To get better development outcomes, donors must align with countries’ public financial management systems

A view of Dhaka, Bangladesh. Photo: © Dominic Chavez/World Bank

Development projects can achieve better outcomes with fewer resources when donors work together at the country level. That is the conclusion of the Fiduciary Alignment Initiative, a joint Asian Development Bank (ADB)-World Bank seminar held in Bangladesh recently that focused on the use of country fiduciary systems in aid programs.

The seminar echoed the results of a World Bank study, which found that setting up parallel public financial management systems for projects cost four donors (Gavi, Global Fund, UNICEF and World Bank) $1.2 billion in the health sector alone from 2011 to 2016. That money could instead have been invested in programs to achieve better health outcomes.

Fiduciary systems are the institutions and processes in a country that allow transparent and accountable use of public and donor funds. They include the country’s budget, procurement and financial reporting frameworks, as well as supreme audit institutions, all of which are collectively referred to as a country’s Public Financial Management (PFM) systems.

Relying on these national systems for development projects means channeling donor funds through the government budget, utilizing national procurement, accounting and reporting rules, and relying on supreme audit institutions for project audits. By using country systems, development partners have an opportunity to identify gaps, engage in a dialogue with government counterparts and strengthen capacity to make those systems more robust and reliable in the long term. These positive effects will improve development outcomes and promote transparency and accountability.

All donors share the goal of ensuring that borrowing governments use project funds for the purposes intended -- and spend the money economically and efficiently. By coordinating on fiduciary requirements and assessments, donors can reach a common understanding on the strengths and weaknesses of a country’s PFM systems and determine the extent to which they can be relied upon and used for project operations. This helps reduce project transaction costs and optimizes the use of limited resources. It will also benefit member governments through improved coordination of development aid, reduction in the number of parallel PFM systems for managing donor-financed projects, and better use of donor funds to achieve development outcomes.

Still, achieving these goals can be challenging. In the early 2000s, the World Bank and ADB, along with other development partners, began efforts to work together on aligning their fiduciary principles, policies and requirements. Twenty years later, real progress on the ground is slow.

The Fiduciary Alignment Initiative seminar brought together multilateral and bilateral donors to explain why this way of doing development work hasn’t taken off. The conclusion:  Country-level alignment and engagement face challenges in terms of organization, country and project.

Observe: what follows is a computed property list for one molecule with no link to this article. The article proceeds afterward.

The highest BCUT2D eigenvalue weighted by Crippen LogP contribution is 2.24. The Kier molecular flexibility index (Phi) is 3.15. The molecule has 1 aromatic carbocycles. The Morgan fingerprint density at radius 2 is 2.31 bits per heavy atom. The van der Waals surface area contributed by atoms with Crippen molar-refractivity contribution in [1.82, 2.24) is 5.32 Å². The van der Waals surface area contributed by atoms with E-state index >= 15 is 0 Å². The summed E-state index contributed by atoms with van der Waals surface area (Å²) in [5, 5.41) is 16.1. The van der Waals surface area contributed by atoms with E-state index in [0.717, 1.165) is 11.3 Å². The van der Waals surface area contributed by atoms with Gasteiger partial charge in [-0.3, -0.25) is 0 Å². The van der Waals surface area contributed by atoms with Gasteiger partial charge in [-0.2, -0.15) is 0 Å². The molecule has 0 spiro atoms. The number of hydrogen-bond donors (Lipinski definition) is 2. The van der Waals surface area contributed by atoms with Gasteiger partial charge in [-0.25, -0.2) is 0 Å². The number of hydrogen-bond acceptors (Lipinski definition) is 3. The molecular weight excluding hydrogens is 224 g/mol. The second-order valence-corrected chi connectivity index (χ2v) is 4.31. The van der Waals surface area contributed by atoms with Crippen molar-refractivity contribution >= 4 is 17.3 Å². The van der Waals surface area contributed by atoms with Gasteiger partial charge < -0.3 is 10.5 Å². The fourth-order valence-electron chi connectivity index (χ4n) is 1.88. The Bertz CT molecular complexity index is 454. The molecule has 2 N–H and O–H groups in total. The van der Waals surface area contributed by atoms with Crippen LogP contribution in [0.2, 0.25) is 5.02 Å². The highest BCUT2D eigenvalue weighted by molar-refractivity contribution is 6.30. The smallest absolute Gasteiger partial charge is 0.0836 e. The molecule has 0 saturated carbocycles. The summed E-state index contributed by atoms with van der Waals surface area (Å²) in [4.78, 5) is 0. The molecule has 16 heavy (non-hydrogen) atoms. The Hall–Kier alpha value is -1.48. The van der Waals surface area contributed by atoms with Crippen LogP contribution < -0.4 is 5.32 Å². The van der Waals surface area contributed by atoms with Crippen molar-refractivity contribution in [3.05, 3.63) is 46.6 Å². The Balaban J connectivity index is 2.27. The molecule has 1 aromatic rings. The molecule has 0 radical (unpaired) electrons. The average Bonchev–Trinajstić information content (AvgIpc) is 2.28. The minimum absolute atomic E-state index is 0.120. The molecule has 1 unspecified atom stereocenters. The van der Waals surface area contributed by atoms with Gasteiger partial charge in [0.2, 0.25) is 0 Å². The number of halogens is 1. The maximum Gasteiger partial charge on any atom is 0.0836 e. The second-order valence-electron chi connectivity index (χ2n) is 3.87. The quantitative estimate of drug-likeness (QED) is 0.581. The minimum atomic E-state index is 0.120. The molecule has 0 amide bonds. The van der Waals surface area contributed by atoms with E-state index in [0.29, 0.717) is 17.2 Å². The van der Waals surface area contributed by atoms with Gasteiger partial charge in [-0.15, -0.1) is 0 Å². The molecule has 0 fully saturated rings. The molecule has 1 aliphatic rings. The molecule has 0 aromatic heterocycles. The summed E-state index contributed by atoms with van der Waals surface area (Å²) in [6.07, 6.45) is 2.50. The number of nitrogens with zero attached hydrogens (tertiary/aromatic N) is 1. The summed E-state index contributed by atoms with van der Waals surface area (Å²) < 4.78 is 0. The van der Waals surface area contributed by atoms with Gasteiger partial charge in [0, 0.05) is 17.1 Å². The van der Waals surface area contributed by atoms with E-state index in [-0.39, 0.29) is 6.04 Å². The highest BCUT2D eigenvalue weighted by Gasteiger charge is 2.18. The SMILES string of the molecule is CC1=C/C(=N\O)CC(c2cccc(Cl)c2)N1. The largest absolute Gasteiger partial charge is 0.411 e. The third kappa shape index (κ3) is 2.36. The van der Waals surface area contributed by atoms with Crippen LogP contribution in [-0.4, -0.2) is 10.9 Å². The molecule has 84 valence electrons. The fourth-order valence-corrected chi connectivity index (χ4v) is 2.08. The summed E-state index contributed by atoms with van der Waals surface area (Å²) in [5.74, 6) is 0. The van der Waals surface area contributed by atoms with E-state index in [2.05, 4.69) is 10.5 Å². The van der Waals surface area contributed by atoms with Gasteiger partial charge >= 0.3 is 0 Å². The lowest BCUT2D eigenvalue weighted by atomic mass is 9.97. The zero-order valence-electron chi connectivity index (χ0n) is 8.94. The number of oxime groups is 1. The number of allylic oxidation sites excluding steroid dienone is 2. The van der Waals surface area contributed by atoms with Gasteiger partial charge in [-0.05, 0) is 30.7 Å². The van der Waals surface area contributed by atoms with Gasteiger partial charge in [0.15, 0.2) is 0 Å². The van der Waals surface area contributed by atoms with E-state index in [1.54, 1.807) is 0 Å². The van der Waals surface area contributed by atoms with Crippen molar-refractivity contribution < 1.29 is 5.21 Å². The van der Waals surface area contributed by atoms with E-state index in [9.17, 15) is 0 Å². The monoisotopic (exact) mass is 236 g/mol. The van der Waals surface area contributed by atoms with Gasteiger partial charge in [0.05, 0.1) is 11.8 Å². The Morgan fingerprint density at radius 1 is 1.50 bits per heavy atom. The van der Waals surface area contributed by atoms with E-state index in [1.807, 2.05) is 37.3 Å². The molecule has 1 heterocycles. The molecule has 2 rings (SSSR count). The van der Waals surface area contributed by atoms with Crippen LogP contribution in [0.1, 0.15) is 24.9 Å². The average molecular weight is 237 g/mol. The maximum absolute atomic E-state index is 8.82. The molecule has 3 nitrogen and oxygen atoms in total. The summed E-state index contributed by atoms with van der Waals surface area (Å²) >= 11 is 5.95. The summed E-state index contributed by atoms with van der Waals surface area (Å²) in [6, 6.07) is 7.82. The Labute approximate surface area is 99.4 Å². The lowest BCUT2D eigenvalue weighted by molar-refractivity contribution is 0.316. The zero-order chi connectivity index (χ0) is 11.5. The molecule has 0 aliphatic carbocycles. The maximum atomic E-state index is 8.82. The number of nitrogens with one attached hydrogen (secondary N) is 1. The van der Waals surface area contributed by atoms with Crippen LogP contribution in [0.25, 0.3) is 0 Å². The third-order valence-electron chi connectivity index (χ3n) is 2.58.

• At the organizational level, different donor priorities, capacity, culture and institutional focus lead to differing scope and depth of support to PFM systems and institutions. 
  • At the country level, varying country strategies and timing of lending programs impede coordination and information sharing, because even when donors work in the same sector in the same country, they may be operating at different times and speed.
  • At the project level, collaboration requires already stretched project teams to assess country systems and the work of other donors before being able to rely on them.

The COVID-19 crisis showed that greater donor collaboration is possible and beneficial. In many countries, major development partners worked together to support the vaccine programs of developing member countries. In these countries, (Bangladesh, Sri Lanka, Nepal and Indonesia), the pandemic response was swift and there was alignment of fiduciary requirements. Such mutual coordination must become the norm.

This collaboration and joint assessments of fiduciary systems can be promoted in two ways.

First, all donors must accept a common framework to assess and understand a country’s PFM system. Seminar participants agreed that the Public Expenditure and Financial Accountability (PEFA) framework is the best understood and most robust diagnostic tool for assessing country PFM systems. Over the past 20 years, more than 600 PEFA assessments in 154 countries have been conducted, but rarely jointly by donors.

Second, governments must guide the process. This can lead to strong ownership of PFM reforms, with the government directing donor support to progressively improve country PFM systems over the medium to long term. A good example is Indonesia, where a decade-long effort to encourage donors to use the country systems has resulted in sustainable improvements to PFM.

The World Bank and ADB have embarked on a pilot initiative to collaborate on the 2022 PEFA assessment for Bangladesh, where 37% of development funding is from foreign aid, channeled through more than 400 projects. This PEFA assessment and update of the PFM reform action plan for Bangladesh are key policy actions under the terms of a loan approved by ADB in September 2021. The government will lead the PEFA assessment, with ADB and World Bank collaborating to deliver it.

The most important requirement for success is that donors collaborate and align their fiduciary work. When assessing fiduciary systems, at the country, sector or project level, efforts should be made to review recent fiduciary assessment reports of other donors in the sector/country and to consider using the country systems, to the extent possible. This will reduce transaction costs in the short to medium term and will leave a lasting footprint in the country’s PFM system in the long term.